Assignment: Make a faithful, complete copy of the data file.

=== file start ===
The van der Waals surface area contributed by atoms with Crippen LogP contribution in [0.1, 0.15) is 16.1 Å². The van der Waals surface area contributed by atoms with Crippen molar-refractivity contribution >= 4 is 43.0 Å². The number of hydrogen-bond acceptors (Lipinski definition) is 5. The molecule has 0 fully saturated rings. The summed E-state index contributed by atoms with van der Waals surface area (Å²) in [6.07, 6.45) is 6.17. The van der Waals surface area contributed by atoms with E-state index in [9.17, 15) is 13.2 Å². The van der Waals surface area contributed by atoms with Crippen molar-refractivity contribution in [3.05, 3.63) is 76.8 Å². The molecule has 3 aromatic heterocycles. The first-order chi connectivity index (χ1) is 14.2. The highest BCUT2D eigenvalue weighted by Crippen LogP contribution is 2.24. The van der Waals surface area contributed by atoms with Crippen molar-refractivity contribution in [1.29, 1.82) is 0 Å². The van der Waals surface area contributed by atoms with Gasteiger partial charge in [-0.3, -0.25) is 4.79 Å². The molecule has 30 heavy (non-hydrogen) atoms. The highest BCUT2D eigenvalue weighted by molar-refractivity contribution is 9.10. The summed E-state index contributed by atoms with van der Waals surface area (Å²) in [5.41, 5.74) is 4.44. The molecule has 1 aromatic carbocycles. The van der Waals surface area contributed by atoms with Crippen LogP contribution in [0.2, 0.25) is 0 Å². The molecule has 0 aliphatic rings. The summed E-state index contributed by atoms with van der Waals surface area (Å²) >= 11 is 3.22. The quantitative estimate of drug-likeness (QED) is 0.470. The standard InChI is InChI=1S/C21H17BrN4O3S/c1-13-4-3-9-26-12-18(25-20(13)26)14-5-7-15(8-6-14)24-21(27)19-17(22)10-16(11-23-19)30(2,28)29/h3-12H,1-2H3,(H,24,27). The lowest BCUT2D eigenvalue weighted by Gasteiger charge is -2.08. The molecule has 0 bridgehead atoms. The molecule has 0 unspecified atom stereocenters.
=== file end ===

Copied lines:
The van der Waals surface area contributed by atoms with Crippen LogP contribution in [0.1, 0.15) is 16.1 Å². The van der Waals surface area contributed by atoms with Crippen molar-refractivity contribution >= 4 is 43.0 Å². The number of hydrogen-bond acceptors (Lipinski definition) is 5. The molecule has 0 fully saturated rings. The summed E-state index contributed by atoms with van der Waals surface area (Å²) in [6.07, 6.45) is 6.17. The van der Waals surface area contributed by atoms with E-state index in [9.17, 15) is 13.2 Å². The van der Waals surface area contributed by atoms with Crippen molar-refractivity contribution in [3.05, 3.63) is 76.8 Å². The molecule has 3 aromatic heterocycles. The first-order chi connectivity index (χ1) is 14.2. The highest BCUT2D eigenvalue weighted by Crippen LogP contribution is 2.24. The van der Waals surface area contributed by atoms with Crippen molar-refractivity contribution in [1.29, 1.82) is 0 Å². The van der Waals surface area contributed by atoms with Gasteiger partial charge in [-0.3, -0.25) is 4.79 Å². The molecule has 30 heavy (non-hydrogen) atoms. The highest BCUT2D eigenvalue weighted by molar-refractivity contribution is 9.10. The summed E-state index contributed by atoms with van der Waals surface area (Å²) in [5.41, 5.74) is 4.44. The molecule has 1 aromatic carbocycles. The van der Waals surface area contributed by atoms with Crippen LogP contribution in [0.2, 0.25) is 0 Å². The molecule has 0 aliphatic rings. The summed E-state index contributed by atoms with van der Waals surface area (Å²) >= 11 is 3.22. The quantitative estimate of drug-likeness (QED) is 0.470. The standard InChI is InChI=1S/C21H17BrN4O3S/c1-13-4-3-9-26-12-18(25-20(13)26)14-5-7-15(8-6-14)24-21(27)19-17(22)10-16(11-23-19)30(2,28)29/h3-12H,1-2H3,(H,24,27). The lowest BCUT2D eigenvalue weighted by Gasteiger charge is -2.08. The molecule has 0 bridgehead atoms. The molecule has 0 unspecified atom stereocenters.